Real estate purchase contract

Specific Legal Description Not Required in Purchase Contract

By Christopher Combs | December 27, 2020

Question: We have a small commercial brokerage firm in Phoenix. Common brokerage practice in most commercial brokerage firms is not to state a legal description in the purchase contract. Instead, the address and the parcel number are specified, and an exhibit to the purchase contract says “legal description to be inserted by title company.” The reason is that no commercial broker wants to take the risk of inserting in the purchase contract an erroneous legal description, which can be complex and more than two pages. Is a specific legal description required in the purchase contract under Arizona law? Answer: No.…

Access Road

Five-Acre Lot Cannot be Landlocked

By Christopher Combs | December 20, 2020

Question: We own a home on a five-acre lot in Coconino County. A California buyer has just purchased the five-acre lot to the east of us, and plans to build a large home. The California buyer is landlocked, however, and needs access over our property to get to the main road. Do we have to give the California buyer access to the main road? If so, can we get compensation from the California buyer for this access? Answer: The California buyer cannot be landlocked. This principle of law goes back to medieval England when the King wanted to be able…

Deed to a House

Error in Legal Description Requires Re-Recording of Deed

By Christopher Combs | December 13, 2020

Question: The plat map for our Apache Junction subdivision shows that our home is on Lot 6. In applying for a permit to build a swimming pool six years after we purchased our home, we learned that the legal description on our deed says that our home is on Lot 16. Our seller was an elderly widow, and we think that she recently passed away. Our real estate agent says “no worries,” about the Lot 16 mistake, and that all we have to do now is correct Lot 16 to Lot 6 on our deed, initial the correction, and record…

rental lockbox

Short-Term Rentals Not A CC&R’s-Prohibited ‘Business Activity’

By Christopher Combs | December 6, 2020

Questions: We live in a nice Glendale neighborhood of 188 homes near the Cardinals stadium. At least twenty of these homes have become short-term rentals (“STRs”). Our CC&Rs require that any amendment to the CC&Rs must have the approval of 75% of the homeowners. We are not sure that we can get 75% approval of the homeowners, as many of the homeowners don’t seem to care about STRs. Our CC&Rs currently prohibit “operation of a business.” The STR homeowners in our neighborhood advertise on AirBnB/VRBO, manage the moving in and out of STRs, and collect rent from the STRs. Isn’t…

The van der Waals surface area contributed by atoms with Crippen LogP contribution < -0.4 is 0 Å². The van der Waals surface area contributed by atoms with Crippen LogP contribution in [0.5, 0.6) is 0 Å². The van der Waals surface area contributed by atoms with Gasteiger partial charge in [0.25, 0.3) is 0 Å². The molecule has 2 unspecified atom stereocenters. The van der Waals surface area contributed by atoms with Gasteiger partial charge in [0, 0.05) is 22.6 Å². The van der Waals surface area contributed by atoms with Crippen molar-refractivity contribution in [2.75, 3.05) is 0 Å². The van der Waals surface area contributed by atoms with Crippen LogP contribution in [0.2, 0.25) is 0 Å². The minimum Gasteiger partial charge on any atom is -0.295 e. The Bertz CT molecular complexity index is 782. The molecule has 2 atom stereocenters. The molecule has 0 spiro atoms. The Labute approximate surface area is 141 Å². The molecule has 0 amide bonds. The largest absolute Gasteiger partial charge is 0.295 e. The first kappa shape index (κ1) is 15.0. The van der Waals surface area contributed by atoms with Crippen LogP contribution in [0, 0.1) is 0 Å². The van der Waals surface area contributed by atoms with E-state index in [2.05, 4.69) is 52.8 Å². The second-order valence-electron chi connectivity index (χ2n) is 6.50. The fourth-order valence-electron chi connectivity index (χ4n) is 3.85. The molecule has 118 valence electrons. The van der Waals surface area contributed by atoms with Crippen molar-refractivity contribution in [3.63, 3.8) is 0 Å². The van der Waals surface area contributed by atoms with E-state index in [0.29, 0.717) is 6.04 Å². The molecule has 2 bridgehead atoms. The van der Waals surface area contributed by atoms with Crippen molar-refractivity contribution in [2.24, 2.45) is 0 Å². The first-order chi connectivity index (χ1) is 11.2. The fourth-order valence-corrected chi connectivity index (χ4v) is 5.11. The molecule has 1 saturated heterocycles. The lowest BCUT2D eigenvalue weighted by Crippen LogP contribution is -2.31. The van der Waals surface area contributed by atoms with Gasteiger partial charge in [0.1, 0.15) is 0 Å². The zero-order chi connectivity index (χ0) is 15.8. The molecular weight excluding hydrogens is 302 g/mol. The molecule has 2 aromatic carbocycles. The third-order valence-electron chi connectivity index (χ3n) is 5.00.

Statute of Limitations Regarding Liability of Sellers and Brokers

By Christopher Combs | November 29, 2020

Question: Your column recently discussed the liability of the seller for failure to disclose to the buyer that the City of Chandler had not approved the completion of the garage. In another column you discussed the liability of the seller and the real estate broker for failing to disclose to the buyer a leaky roof, or a high concentration of radon gas or land fissures in the neighborhood. If there is liability to the buyer in these scenarios, how long does a buyer have under the statute of limitations to file a lawsuit against the seller or the real estate…


COVID-19 Addendum to Purchase Contract is Helpful

By Christopher Combs | November 22, 2020

Question: In your recent column the buyer of an expensive Carefree home no longer wanted to close escrow on the home because the COVID-19 crisis caused a change in the buyer’s financial circumstances. The buyer wanted to cancel the transaction and forfeit the $25,000 earnest money. Under the standard Arizona Association of Realtors (“AAR”) Purchase Contract, however, the seller had the right to either accept the $25,000 earnest money, or to release the $25,000 earnest money and sue the buyer for actual damages. The seller had released the $25,000 to the buyer and filed a lawsuit against the buyer for…

open land

Mortgage Lender Generally has the Right to Either Foreclose or Sue

By Christopher Combs | November 15, 2020

Question: We bought forty acres of land in Coconino County five years ago for $200,000. We made a $20,000 cash down payment, and the seller did seller carryback financing of $180,000, plus ten percent interest, all due in five years. Although the forty acres of land in Coconino County was to be part of a large development of homes, five years later the forty acres of land is basically worthless. We have tried several times to negotiate the balloon payment of $180,000 with the seller. The seller has refused to negotiate with us, and now has filed a lawsuit against…

rent invoice

Landlord Can Collect Only Six Years’ Rent on Mistake

By Christopher Combs | November 1, 2020

Question: For eight years we have rented space in a Glendale office building for our travel business. Our lease included three parking spaces at a cost of $50 a month per parking space. Our office manager has paid the monthly rent invoice from our landlord every month for eight years. Last week our landlord said that this monthly rent invoice was a mistake because the monthly invoice should have included another $50 for the third parking space. The “bottom line” is that the landlord says that we now owe $4,800 additional rent (96 months x $50 a month). Didn’t we…